Turkish Constitutional Court refuses to release hunger striker Gülmen and Özakça

The Turkish Constitutional Court has rejected a petition for the release of two fired educators, Nuriye Gülmen and Semih Özakça, who have been on a hunger strike for 112 days to protest their dismissal under state of emergency decree-laws, the Hürriyet daily reported on Wednesday.

According to the report the court argued that being in prison did not pose a threat to the lives and physical or moral integrity of Gülmen and Özakça.

Gülmen and Özakça were on a hunger strike when they were arrested on terror charges on May 23 in Ankara in the wake of a botched coup attempt in Turkey on July 15, 2016. Gülmen was fired from Konya Selçuk University, and Özakça was a teacher at a primary school in Turkey’s eastern province of Mardin before he was purged over ties to a “terrorist” organization.

The educators’ lawyers issued a statement on June 16 saying the health of Gülmen and Özakça was deteriorating and that they were facing heart failure. Thorbjørn Jagland, the secretary-general of the Council of Europe, said on Monday that he asked Turkish Prime Minister Yıldırım to release the educators.


Meanwhile, 12 more academics working at Dokuz Eylül University in İzmir province have been suspended on charges of signing a peace declaration in 2016, the Evrensel daily reported on Wednesday.

According to the report, medical faculty staff Cem Terzi, İzge Günal, Halil Resmi and Halis Ulaş; economics faculty staff Ayşen Uysal, Nuri Erkin Başer, Yeşim Edis Şahin, Seçkin Aydın, Aydın Arı, Serap Sarıtaş and Dilek Karabulut; and fine arts faculty staff member Emel Yuvayapan were suspended from their jobs. Şahin, who is retired, was also suspended.

The rector of the university referred to an ongoing investigation into signatories of the peace declaration by a prosecutor’s office as the legal grounds for the decision to suspend.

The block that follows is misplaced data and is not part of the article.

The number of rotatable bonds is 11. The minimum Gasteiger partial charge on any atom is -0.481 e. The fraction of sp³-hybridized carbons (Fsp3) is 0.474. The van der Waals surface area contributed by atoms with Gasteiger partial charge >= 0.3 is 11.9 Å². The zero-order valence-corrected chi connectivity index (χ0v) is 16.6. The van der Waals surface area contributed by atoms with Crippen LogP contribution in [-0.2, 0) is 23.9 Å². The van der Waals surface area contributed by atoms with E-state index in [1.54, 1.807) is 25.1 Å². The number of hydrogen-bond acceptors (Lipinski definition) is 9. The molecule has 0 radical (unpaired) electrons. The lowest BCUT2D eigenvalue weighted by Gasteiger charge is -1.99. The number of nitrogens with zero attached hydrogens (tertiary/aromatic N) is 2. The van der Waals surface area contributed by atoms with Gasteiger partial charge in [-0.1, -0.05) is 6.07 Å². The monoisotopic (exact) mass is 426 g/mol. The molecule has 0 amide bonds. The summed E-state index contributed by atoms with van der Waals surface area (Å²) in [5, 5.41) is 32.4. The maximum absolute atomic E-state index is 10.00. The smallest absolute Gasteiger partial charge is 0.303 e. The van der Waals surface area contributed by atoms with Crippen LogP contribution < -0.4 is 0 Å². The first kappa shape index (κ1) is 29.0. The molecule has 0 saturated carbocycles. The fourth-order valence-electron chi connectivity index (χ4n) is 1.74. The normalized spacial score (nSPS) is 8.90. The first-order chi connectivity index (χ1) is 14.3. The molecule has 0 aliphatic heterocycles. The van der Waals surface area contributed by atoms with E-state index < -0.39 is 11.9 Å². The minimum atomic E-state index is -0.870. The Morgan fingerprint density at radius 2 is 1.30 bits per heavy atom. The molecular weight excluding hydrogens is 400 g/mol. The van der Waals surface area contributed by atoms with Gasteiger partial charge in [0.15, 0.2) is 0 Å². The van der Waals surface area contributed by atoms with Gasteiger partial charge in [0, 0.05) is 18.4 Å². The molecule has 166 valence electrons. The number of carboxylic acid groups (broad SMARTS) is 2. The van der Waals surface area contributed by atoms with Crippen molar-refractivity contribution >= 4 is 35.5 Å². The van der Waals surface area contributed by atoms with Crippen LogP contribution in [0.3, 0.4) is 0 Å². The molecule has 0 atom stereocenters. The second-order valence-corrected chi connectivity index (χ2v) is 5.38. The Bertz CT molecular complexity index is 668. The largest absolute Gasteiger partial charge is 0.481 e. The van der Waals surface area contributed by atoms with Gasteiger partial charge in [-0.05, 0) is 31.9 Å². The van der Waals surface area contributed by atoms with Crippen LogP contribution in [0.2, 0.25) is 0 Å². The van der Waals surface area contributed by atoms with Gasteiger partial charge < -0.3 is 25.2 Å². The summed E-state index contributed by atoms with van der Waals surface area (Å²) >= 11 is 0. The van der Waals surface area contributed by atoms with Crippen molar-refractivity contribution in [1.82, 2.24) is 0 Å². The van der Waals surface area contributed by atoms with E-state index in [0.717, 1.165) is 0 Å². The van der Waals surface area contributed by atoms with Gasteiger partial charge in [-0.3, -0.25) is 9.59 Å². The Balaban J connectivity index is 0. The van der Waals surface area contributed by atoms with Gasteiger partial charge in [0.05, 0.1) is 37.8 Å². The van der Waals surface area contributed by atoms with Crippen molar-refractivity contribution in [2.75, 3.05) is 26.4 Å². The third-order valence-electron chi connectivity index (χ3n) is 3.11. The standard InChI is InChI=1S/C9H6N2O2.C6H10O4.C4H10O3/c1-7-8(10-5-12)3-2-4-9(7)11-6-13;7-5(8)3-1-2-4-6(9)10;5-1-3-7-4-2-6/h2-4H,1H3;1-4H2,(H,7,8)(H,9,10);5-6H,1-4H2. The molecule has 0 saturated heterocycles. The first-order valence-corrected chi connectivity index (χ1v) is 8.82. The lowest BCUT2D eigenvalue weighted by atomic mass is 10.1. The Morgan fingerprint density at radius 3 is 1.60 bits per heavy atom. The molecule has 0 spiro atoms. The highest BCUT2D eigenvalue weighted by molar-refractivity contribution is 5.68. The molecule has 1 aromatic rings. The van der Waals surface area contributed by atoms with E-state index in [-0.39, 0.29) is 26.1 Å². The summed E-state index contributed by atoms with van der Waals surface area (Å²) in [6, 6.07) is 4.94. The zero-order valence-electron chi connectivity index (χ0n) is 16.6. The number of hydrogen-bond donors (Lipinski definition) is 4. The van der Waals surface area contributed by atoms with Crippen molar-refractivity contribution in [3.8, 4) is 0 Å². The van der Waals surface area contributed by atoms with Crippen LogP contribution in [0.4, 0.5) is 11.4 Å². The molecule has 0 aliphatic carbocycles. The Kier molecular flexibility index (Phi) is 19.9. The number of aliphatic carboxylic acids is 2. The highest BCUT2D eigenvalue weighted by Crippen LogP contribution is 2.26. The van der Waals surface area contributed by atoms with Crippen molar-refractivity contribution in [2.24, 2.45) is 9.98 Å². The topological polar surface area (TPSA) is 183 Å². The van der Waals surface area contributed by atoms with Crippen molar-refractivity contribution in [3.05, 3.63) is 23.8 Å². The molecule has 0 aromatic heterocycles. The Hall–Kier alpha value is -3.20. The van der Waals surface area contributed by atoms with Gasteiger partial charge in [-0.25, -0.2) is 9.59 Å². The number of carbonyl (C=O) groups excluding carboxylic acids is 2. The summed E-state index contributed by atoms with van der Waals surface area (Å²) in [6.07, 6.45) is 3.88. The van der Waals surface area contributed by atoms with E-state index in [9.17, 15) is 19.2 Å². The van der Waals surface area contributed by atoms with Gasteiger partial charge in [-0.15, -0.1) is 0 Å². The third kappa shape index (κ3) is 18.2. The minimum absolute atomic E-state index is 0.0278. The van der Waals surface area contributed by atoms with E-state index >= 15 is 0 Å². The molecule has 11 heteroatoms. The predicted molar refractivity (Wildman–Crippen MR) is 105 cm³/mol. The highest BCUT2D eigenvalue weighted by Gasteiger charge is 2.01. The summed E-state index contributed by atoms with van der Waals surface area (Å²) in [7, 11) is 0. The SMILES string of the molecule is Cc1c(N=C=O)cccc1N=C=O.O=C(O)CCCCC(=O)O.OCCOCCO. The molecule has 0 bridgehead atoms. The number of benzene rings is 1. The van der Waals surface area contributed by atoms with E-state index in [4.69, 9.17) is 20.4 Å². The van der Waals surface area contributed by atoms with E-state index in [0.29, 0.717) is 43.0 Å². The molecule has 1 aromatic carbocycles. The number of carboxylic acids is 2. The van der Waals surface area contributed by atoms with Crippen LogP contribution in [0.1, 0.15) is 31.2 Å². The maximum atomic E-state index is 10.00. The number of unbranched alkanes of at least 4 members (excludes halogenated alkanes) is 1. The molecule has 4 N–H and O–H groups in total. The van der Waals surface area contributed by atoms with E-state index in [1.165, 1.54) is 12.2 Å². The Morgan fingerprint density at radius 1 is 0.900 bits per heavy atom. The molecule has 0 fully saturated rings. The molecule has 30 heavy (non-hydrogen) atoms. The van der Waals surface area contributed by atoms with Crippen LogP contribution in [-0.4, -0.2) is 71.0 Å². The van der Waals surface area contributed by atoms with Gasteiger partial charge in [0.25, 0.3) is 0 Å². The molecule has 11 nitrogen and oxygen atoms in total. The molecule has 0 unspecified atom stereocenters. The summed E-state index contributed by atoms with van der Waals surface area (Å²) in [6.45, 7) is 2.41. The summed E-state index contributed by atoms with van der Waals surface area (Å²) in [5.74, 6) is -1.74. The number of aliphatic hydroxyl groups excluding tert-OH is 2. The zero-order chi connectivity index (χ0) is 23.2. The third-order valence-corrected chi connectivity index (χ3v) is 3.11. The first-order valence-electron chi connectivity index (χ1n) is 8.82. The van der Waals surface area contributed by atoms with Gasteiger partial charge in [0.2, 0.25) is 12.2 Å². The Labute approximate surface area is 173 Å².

Published in early 2016, the peace declaration accuses the Turkish government of carrying out heavy-handed operations in Turkey’s southeastern region, where outlawed Kurdistan Workers’ Party (PKK) militants and the military have been engaged in clashes since the breakdown of a cease-fire between the two in July 2015.

It was signed by more than 1,000 intellectuals from both inside and outside Turkey, including US philosopher Noam Chomsky.

The peace declaration frustrated Turkey’s autocratic President Recep Tayyip Erdoğan and the Justice and Development Party (AKP) government, leading to retribution against the academics. Some of the insults Erdoğan used against them included “so-called intellectuals,” “a flock called intellectuals,” “traitors” and “rough copies of intellectuals.”

Hundreds of academics who signed the declaration were detained when police raided their homes and offices across Turkey after the declaration was announced on Jan. 11, 2016, while hundreds of them were removed from their jobs. (SCF with turkishminute.com) June 28, 2017

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